Every workplace will be different, in the habits, norms, and values that help you meet your company goals, but one thing is true; before you make any sort of hybrid workplace strategy, you need to ensure you've got the right information in front of you.
Unlock an effective workplace strategy with data
A strategic leader understands how their teams work best, and even without a hybrid workplace strategy, there's a good chance that your employees might already be participating in patterns that help you meet your business goals, and encourage a positive office culture. What do these work patterns look like though? How do you measure them over time? When is the optimal time to gather data? What is the new normal for your office space?
Enter InnerSpace with workplace intelligence.
The term "workplace intelligence" generally refers to the collection, analysis, and application of data and insights related to various aspects of the workplace. This can include information about how the physical space is being utilized, how employees are using technology and other resources, and how teams are collaborating and communicating with each other.
By leveraging workplace intelligence, organizations can gain a better understanding of how to optimize their workspace for better efficiency, productivity, and employee satisfaction. This can involve making changes to the physical layout of the office, adopting new technologies or tools, or implementing new policies or procedures that support more effective collaboration and communication. Ultimately, the goal of workplace intelligence is to create a work environment that supports the needs and goals of both the organization and its employees.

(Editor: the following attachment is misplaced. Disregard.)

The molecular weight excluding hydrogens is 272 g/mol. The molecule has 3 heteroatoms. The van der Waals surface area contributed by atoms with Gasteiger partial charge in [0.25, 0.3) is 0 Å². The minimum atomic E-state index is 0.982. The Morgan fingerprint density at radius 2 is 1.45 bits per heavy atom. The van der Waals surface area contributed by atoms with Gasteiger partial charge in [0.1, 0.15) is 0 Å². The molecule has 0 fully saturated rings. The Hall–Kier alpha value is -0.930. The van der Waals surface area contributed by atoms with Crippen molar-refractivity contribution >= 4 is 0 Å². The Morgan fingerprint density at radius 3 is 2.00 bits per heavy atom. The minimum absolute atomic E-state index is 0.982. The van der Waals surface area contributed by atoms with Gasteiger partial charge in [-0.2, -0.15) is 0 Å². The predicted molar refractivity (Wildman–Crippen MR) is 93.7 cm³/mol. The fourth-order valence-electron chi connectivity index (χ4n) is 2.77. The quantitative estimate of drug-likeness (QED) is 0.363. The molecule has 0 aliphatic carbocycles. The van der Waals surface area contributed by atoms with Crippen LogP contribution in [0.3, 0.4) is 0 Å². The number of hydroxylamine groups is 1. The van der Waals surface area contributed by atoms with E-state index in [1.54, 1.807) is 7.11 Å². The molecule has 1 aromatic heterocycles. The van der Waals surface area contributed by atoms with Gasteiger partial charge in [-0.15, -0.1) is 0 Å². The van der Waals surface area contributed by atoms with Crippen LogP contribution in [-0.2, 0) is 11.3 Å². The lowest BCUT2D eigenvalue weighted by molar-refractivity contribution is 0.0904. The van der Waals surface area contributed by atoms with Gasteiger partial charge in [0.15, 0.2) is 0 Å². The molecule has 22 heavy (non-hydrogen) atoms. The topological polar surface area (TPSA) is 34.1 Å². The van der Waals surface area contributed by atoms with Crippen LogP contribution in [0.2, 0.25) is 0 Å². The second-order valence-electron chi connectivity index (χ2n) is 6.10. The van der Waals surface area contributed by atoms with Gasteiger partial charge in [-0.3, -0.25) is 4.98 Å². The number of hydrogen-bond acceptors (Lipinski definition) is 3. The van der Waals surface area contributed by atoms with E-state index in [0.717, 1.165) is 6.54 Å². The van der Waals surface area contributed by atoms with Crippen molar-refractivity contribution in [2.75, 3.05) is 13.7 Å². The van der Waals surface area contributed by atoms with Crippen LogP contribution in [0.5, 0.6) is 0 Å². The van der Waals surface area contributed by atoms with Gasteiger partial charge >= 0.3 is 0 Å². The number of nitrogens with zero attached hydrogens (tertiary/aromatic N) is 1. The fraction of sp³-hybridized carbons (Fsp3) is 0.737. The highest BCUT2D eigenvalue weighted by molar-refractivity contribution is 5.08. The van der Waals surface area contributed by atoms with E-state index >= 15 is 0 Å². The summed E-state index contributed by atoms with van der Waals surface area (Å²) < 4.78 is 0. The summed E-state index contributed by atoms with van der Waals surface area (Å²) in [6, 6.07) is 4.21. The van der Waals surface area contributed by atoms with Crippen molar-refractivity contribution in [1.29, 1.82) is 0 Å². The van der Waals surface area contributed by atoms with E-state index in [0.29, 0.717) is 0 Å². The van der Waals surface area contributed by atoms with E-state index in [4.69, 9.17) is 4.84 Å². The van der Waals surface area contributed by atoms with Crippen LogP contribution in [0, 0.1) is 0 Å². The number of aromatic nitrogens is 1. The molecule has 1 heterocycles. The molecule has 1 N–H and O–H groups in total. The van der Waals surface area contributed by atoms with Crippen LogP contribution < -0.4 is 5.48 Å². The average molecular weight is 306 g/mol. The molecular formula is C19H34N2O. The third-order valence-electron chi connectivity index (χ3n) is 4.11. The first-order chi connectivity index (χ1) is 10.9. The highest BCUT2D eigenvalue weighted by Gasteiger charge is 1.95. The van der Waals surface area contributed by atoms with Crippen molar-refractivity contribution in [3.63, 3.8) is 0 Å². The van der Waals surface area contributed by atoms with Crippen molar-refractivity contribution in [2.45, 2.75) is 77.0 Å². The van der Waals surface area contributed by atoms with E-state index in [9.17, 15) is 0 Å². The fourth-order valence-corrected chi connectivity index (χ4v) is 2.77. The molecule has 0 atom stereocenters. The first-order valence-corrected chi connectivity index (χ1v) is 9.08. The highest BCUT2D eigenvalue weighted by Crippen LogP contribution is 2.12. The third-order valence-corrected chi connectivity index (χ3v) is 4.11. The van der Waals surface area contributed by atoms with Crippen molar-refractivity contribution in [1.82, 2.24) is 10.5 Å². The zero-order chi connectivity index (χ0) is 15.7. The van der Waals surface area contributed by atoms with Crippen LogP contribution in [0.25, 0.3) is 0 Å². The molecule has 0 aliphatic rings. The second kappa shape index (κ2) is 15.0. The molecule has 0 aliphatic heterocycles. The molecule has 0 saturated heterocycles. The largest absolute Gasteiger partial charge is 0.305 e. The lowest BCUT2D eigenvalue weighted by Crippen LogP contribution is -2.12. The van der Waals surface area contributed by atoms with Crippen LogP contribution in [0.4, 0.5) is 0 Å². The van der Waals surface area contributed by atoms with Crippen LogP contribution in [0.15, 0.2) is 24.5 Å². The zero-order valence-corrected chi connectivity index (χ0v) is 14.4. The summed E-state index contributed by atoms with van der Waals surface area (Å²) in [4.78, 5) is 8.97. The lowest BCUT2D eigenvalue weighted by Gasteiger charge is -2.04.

Measure, learn, and adapt for workplace success
InnerSpace gives you access to actionable insights you need to design the right space for your teams in a hybrid model. We can find out which types of spaces foster collaboration, and which are key components of your office the ways your teams use it now, not in 2020. If you're looking for a better understanding of the data of work in your space to come up with an actionable workplace strategy, you need to look no further.
Start planning today
The way your teams work has changed, and it's likely that more changes that might impact your physical office may be on the way, as leases come up, and new technologies continue to augment the way we all do business. With InnerSpace, you can be ready for anything that comes your way with robust, actionable data on your space.